A Step Too Far? A Contemplation On Forgiveness (UK, 72 min)

  • Directed & Produced by Paul Moorehead
Most of us at some time in our lives feel that we have been wronged by others in some way. It may be as a result of malicious gossip or maybe a violent act or even worse. How do we react in such situations? Do we lash out at the offender, are we eaten up with the desire for revenge? “A Step Too Far?” investigates an alternative to revenge – the idea of forgiveness.

dress (USA, 20 min)

  • Directed by Henry Ian Cusick
Shot against the stunning backdrop of Hawaii, ‘dress’ is a poetic and emotional tale of Ben and his two children as they struggle to cope with the death of his wife Maile. This genuine and thoughtful story explores how this family deals with their loss.

Prison Terminal: The Last Days of Private Jack Hall (USA, 40 min)

  • Directed by Edgar Barens
  • Produced by Edgar Barens & HBO
A moving cinema verite breaks through the walls of one of Americas oldest maximum security prison. Shot over a six-month period the film takes us behind the walls of the Iowa State Penitentiary entering the personal lives of the prisoners as they build a prison-based, prisoner-staffed hospice program from the ground up.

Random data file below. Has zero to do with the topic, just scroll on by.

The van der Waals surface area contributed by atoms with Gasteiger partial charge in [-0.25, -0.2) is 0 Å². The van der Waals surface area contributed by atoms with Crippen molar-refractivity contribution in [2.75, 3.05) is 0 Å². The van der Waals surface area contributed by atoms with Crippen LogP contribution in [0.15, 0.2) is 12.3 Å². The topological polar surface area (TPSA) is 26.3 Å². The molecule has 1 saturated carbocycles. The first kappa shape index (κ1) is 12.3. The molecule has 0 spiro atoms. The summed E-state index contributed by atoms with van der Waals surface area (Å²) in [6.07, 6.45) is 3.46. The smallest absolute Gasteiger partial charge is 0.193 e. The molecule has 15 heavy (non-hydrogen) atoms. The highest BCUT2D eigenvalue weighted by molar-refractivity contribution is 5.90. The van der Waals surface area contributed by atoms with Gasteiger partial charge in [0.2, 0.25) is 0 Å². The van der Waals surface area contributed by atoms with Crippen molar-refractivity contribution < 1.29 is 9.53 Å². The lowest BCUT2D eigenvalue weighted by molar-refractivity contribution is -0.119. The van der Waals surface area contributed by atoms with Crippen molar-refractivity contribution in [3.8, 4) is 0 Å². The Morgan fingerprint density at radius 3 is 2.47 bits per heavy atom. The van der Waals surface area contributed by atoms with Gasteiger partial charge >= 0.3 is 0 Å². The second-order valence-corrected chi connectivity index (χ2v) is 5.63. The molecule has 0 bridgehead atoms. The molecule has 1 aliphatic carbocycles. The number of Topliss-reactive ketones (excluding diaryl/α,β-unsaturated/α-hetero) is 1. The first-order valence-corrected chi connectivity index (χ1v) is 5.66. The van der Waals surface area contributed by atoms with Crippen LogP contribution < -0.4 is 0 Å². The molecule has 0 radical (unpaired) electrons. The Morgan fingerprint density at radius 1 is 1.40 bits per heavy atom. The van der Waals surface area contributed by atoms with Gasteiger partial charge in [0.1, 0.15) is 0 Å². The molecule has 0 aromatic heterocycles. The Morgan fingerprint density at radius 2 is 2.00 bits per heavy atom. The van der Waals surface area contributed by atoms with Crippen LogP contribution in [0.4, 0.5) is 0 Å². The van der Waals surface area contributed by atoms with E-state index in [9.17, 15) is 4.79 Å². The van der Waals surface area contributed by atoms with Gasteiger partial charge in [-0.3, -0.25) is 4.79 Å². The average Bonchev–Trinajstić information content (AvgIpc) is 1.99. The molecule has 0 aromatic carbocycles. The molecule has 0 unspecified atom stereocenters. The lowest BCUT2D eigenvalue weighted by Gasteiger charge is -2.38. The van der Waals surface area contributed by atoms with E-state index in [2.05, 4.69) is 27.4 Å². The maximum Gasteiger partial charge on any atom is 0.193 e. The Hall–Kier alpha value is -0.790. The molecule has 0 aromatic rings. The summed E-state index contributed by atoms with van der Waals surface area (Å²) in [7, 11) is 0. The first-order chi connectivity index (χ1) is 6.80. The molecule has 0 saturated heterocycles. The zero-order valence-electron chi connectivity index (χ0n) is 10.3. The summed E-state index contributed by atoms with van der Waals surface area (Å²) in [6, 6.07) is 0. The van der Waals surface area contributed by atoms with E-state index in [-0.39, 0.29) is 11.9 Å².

The High Five Apprentice (USA, 8 min)

  • Directed & Animated by Tom Kanter
  • Produced by Mar Elepano & Sheila Sofian
After Ray, a well-meaning but wimpy man, loses his job as well as his girlfriend, he encounters Blotto, a cat who is the self-proclaimed Cat-God of High Fives. Blotto whisks Ray off to the High Five Realm, where he teaches him the joys of high fives, and in turn, reveals to Ray the true meaning of paying it forward.

The Ghosts of Jeju (USA, 80 min)

  • Directed & Produced by Regis Tremblay
A shocking documentary about the struggle of the people of Jeju Island, S. Korea. Set in the context of the American presence in Korea after World War II, the film reveals horrible atrocities at the hands of the U.S. Military Government of Korea. Exposé Award: to recognize the achievement of filmmakers in short and/or feature length, whose film exposes significant and life-altering issues that have previously been given little attention or notice in the world.

Stepping Toward the Lion: Finding My Story (USA, 30 min)

  • Directed & Produced by John Lyden
Stepping Toward the Lion: Finding My Story chronicles the journey of a young African-American Muslim named Alaudeen as he ventures through an interfaith storytelling group and gains a new perspective on life after dealing with years of prejudice and bullying. Storytelling enables Alaudeen to better understand and overcome the one major obstacle that stands between him and his future: his fear.

Ravi & Jane (Australia, 14 min)

  • Executive Producer & Director, Stuart O'Rourke
10 year old Ravi, recently arrived from Sri Lanka, is shy on his first day at an Australian school. Ravi and his family have just moved into Sydney’s Villawood detention centre and school is the only time he is allowed outside its fences.